I like to people watch, as there is often a great deal to learn from observing others. Recently at a restaurant I was sitting alone and had some time to just sit and enjoy the busyness and chatter of others. What I observed was a lesson in being present. My favourite was a younger woman with an older woman, who may have been a grandparent or family friend. They were very focused on each other, smiling, laughing, looking intently at each other and seemed to be actually listening to each other fully.
I’ve read that the key to effective communication is to be quiet and listen. At another table they were all quiet, the four of them, because they were having lunch together, but were all on their phones texting, or checking e-mails. Interesting, when the food came they put the phones down, and chatted, with only occasional glances at the phone, and the odd texting.
Then there was the couple who were quiet, no cell phones, not much chatter, and I wondered were they tired: tired of talking to each other, nothing to say, or just enjoying the silence. Sometimes the beauty of a long term relationship is that you can be comfortable with silence.
As a mom I prided myself on the ability to multi-task, cook, tidy up, supervise homework, talk on the phone while I did it all. No wonder I burned the cookies all the time I couldn’t be present enough to watch the clock. Was my multi-tasking good for any of us? Survival as a mom who worked and was on her own, but I wonder sometimes how many opportunities for conversations with my sons I missed by not really being present.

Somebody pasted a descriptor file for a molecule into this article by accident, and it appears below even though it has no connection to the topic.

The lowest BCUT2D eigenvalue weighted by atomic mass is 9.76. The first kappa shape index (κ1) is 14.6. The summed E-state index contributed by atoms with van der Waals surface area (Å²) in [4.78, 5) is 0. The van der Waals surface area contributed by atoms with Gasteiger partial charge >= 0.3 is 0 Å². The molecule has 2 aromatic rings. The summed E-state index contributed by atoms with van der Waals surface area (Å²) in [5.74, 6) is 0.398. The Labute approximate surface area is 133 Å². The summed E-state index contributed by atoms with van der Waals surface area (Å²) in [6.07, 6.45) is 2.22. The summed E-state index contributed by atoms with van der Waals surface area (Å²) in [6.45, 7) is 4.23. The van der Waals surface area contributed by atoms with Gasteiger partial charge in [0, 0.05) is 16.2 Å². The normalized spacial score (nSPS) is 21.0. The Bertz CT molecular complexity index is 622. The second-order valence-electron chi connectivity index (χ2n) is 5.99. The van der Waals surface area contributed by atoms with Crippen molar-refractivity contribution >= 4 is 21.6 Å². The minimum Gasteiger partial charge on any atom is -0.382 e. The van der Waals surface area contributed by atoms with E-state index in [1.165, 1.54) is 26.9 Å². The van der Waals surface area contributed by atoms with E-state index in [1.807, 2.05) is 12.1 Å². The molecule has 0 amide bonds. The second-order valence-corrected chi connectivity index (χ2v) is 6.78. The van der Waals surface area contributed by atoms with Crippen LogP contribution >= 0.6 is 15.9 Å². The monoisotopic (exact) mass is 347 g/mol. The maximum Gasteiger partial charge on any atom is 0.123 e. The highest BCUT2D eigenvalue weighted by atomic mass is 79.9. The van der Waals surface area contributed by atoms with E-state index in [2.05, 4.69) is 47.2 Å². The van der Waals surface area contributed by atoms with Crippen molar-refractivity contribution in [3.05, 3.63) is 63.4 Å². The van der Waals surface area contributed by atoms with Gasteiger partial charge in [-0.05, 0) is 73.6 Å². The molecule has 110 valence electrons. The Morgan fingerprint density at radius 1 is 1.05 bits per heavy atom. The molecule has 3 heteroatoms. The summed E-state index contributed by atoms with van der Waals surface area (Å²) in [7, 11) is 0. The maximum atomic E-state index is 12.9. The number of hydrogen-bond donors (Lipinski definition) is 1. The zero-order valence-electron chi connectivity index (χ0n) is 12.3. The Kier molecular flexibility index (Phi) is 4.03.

I remember trying to write one of these columns years ago, and writing about parenting, and one of the boys came in to ask me something and I got upset with him for disturbing my train of thought. In a loud voice I said, “Leave me alone, I will be out in 15 minutes to talk with you.” His comeback, “aren’t you supposed to write about being a nice mom?”
Yes I suppose I was. So we then spoke about when I needed some focus time, and also when he had important questions and how we could have both needs met. There are many times as parents that we really need to be present with our kids and many ways to give them their time. Playing together, meals shared, bed time after a story having a cuddle, talking about their day. Going for a walk as our kids get older, leaving the radio off in the car, working on a project together. The same with our darlings, our friends, our parents. Most of the time there are no cell phones, TVs, computers. Not to say that keeping in touch through these isn’t fabulous, but sometimes, a face-to-face conversation is best.
Do one thing at a time wholeheartedly. Our time together passes so quickly, and the way I see it it’s our human connections that really fill our hearts.
Michele Blais is a longtime columnist for The Morning Star and a Vernon Realtor. She writes on a variety of topics, appearing every other Sunday.